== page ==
Last week I posted the Imperial version of a new tool I’ve updated recently. I promised I’d post the Metric version of the tool this week so here it is. You’ll find the Imperial version here if you missed the post.
If you stack them one over the other, you get a quick scale conversion calculator across 12 Imperial and metric scales. No batteries required.
This is one of the design books on my Top Ten list. Authors Jim Tolpin and George R. Walker examine the role of proportion in design from ancient times to the present. While the emphasis is on furniture design, they show how much of the world is governed by simple proportions, noting how ratios such as 1:2; 3:5 and 4:5 were ubiquitous in the designs of pre-industrial artisans.
This is not a recipe book but a guide to a new way of looking at design through the eyes of centuries of artists.
Published by Lost Arts Press, this is just one of a whole line of fantastic books on design and hand woodworking that they offer.
You’ll receive a link after you purchase the course to download the PDF.
This new first edition is the only one of it’s kind; a film glossary created for film designers. Whether you are a novice or an industry professional, you’ll find useful information in this book that doesn’t exist in any other film glossary,. As well as nearly 1500 up-to-date terms on production, cameras, crew positions, post-production, legal aspects, stage equipment, and industry slang, there are hundreds of entries on architecture, hardware, set construction, and more.
The 2023 Ebook is due to be available in mid-December. Series purchasers will be the first to get the book when in becomes available and will receive a download link.
The 10-Week Course Description
This is the only time the series will be offered at this price and it will return to the normal price when the series begins on October 31.
This self-paced online series covers the fundamental skills that a Set Designer in the feature film and television industry here in Los Angeles are expected to have.
This is similar in difficulty to a one-semester graduate-level program at a university, but much of the material presented here is not covered at most colleges and is normally only available at the professional level. I’ve been developing this series for several years, basing it on classes I teach at the Art Directors Guild in Los Angeles.
Here is an outline of the material that will be covered in the series:
Week 1 – The Basics
Standard drafting conventions and symbols for set construction drawings. Set construction: typical flat construction techniques and variations.
Week 2 – Cameras & Optics
Understanding basic camera and lens terms: aspect ratios, focal length, depth of field, sensor sizes, exposure, stage lighting, using camera angle templates.
Scaling from photographs and artwork: calculating dimensions, understanding picture perspective and allowing for lens distortion.
Week 3 – Analyzing the Script / Reference Materials
How to break down a script for set design; using storyboards; techniques for estimating drawing time schedules.
References: using online, printed, and survey photo references; building a reference library on a budget.
Week 4 – Working Drawings
Step-by-step directions on creating proper construction drawings: plans and elevations; details, full-size details, and digital cut files; reflected ceilings and furniture plans; stage spotting plans, and director’s plans.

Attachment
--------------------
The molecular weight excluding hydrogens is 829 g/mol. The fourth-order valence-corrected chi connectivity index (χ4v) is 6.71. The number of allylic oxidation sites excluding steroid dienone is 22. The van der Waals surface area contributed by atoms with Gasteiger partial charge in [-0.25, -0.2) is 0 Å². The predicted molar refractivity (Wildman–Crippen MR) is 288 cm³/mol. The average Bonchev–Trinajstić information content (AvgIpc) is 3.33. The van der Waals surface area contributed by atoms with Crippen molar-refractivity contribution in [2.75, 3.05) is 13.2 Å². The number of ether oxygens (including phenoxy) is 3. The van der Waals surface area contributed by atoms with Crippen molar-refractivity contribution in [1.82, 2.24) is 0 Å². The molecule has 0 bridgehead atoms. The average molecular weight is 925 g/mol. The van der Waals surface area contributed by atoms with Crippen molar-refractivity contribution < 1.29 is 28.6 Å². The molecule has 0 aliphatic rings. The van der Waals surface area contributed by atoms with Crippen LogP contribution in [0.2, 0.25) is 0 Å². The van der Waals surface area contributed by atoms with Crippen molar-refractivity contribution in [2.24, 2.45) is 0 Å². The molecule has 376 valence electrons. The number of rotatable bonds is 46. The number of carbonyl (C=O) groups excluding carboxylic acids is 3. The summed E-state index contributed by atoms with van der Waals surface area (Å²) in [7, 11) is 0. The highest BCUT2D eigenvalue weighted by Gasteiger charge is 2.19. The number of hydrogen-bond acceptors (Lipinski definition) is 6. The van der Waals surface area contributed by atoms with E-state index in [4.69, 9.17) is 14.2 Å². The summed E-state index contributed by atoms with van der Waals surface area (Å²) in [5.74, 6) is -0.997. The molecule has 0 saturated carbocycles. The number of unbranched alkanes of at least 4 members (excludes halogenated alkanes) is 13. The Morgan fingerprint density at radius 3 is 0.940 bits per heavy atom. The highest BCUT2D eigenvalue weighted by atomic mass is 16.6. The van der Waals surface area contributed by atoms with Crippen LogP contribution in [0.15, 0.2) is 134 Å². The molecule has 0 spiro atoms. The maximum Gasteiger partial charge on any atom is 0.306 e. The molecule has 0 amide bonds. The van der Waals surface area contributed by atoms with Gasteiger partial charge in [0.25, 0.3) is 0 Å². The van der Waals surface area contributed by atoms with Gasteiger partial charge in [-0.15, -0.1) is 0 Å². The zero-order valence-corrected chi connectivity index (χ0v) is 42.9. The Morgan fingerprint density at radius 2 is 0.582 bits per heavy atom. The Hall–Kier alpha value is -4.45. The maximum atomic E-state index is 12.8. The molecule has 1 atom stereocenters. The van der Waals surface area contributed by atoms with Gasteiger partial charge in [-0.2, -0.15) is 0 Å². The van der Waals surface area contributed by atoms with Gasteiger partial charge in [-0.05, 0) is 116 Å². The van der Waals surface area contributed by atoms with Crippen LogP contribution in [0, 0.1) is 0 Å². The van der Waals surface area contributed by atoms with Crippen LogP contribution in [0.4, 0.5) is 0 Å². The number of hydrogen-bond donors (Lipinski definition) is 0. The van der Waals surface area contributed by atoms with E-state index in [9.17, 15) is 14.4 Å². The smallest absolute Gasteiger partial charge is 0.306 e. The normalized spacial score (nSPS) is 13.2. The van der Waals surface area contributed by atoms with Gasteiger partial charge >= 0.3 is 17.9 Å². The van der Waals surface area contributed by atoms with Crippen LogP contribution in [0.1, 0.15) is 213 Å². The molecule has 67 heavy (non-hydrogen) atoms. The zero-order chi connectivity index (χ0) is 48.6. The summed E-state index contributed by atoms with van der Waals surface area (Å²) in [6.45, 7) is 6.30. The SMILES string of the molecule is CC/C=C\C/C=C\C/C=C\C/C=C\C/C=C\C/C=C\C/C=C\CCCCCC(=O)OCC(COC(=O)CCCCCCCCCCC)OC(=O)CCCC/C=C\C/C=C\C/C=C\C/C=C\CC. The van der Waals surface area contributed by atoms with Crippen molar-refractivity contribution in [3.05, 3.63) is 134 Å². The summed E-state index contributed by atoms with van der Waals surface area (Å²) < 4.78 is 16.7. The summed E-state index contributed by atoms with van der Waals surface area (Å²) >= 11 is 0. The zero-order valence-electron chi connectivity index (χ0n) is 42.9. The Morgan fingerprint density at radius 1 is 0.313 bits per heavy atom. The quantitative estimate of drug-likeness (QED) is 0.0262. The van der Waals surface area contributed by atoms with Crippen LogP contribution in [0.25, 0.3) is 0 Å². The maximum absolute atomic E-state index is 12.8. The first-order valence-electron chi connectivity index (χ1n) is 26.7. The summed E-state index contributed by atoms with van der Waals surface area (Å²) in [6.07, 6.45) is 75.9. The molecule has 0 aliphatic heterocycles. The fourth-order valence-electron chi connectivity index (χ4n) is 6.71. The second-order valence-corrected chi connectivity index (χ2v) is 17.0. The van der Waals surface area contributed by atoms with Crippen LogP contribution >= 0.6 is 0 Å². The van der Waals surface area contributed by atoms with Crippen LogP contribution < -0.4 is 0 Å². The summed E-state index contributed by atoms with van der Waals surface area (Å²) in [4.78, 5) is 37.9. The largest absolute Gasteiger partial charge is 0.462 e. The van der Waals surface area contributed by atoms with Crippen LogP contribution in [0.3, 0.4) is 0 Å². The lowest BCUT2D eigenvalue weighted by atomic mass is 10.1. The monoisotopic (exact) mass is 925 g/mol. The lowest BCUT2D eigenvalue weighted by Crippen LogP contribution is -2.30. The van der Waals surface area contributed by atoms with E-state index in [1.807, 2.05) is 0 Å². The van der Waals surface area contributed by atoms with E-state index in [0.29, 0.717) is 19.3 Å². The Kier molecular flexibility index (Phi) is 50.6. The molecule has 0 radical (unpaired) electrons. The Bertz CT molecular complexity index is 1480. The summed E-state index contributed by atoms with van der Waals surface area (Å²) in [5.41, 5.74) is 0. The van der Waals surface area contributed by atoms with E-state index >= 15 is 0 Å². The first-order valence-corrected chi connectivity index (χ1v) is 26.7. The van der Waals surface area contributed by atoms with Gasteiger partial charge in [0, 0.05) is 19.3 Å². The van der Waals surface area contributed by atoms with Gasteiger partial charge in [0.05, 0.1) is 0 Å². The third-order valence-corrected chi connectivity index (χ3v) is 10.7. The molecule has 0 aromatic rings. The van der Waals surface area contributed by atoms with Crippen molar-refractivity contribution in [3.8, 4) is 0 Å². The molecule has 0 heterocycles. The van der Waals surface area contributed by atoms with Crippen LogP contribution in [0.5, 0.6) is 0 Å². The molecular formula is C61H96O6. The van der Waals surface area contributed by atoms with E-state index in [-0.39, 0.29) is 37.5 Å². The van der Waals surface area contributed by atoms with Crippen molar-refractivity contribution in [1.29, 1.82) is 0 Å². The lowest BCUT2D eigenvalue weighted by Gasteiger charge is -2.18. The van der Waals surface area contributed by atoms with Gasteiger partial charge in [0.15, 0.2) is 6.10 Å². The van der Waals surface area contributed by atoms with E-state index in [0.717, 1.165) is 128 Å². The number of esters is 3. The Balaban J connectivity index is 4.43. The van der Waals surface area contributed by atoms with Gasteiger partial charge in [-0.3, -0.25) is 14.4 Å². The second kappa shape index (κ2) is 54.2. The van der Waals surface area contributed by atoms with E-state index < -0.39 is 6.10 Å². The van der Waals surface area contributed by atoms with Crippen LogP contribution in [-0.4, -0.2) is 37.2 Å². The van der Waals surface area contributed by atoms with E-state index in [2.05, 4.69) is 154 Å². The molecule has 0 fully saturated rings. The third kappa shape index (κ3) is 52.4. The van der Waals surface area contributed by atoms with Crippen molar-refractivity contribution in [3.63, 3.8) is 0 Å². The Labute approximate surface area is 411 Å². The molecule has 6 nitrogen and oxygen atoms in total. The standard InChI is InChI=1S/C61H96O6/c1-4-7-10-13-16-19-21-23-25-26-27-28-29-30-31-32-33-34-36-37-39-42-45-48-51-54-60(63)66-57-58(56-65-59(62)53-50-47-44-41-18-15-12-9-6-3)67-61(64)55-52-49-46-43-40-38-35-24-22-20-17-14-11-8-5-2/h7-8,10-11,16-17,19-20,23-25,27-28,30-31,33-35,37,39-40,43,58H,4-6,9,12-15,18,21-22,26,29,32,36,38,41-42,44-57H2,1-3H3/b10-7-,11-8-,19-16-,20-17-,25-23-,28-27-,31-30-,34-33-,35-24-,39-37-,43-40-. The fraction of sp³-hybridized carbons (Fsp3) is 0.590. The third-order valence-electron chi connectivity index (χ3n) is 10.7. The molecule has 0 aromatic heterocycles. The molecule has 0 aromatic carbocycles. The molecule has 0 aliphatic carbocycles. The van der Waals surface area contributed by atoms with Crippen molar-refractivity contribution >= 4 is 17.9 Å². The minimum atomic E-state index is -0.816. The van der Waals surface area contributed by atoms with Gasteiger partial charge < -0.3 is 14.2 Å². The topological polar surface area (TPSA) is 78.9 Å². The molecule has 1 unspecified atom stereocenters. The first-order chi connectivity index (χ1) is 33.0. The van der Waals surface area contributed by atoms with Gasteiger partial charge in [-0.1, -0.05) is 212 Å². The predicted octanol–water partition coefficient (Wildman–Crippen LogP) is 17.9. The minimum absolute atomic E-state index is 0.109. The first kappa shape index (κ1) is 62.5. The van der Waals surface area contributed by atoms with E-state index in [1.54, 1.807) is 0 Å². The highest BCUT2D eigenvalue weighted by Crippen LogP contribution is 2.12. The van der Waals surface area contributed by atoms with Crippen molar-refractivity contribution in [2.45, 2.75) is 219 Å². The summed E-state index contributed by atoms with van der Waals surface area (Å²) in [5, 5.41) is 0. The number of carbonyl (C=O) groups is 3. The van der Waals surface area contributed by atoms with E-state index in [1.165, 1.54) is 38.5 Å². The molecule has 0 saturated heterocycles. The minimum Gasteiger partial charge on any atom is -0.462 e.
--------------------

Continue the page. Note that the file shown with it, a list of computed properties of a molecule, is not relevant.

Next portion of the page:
Week 5 – Door & Window Details
Diagrams and explanations of door and window construction and various adaptations for stage sets; creating accurate-looking period reconstructions; understanding, using, and sourcing hardware.
Week 6 – Stairways
The fundamentals of stair design: types of stairs, stair construction, how the choice of stair type affects design, and designing elliptical stairs.
Week 7 – Mouldings & Staff Elements
Understanding and using the Classical Orders of architecture; the proportions of mouldings based on style type; using a moulding catalog and creating built-up moulds.
Using plaster staff and compo elements in a set; designing with brick skins and textured surfaces.
Week 8 – Backings, Special Effects, & Visual Effects
Using painted and photo backings: The advantages and drawbacks of various types; creating custom backings; how to calculate correct placement distance from the set.
Special effects considerations: replicating fire, water, and wind effects; understanding legal requirements for special effects work on a sound stage; dealing with practical fireplaces.
Visual effects work: shooting with green or blue screens; using LED walls or volumes.
Week 9 – Backlots & Location Surveys
Shooting on studio backlots; shooting on location; proper surveying techniques; assembling a personal survey tool kit.
Week 10 – Physical Models
The advantages of physical study models; determining model scales; various model types and construction techniques.
Class Materials & Videos
Each week there will be tools, charts, and reference material to download as well as video instruction to help you do the exercises and create your portfolio drawings.
Along with the classes, you’ll have access to a private chat area that is only available to students of the series and alumnae who have taken courses previously. Here you’ll be able to meet other designers, discuss class material, get advice on your career, and exchange ideas and experiences from both the classes and real-world entertainment jobs.
– You must know how to draft. Drafting ability is essential to effectively completing the course and ending up with a set of professional quality working drawings. I’ll be offering a course on drafting later in 2022 to fulfill this prerequisite.
– Be familiar with CAD software – You are free to use any CAD software you are familiar with. Using software that you are still learning may make the lessons more challenging than you can handle. There is no standard drawing software in the entertainment industry as far as the Art Department is concerned. There are preferences among certain designers but one aspect of the job is a need to create files that can be used by many different other programs. 3D modeling won’t be required for any of the class projects but feel free to work that way if that is part of your usual design process.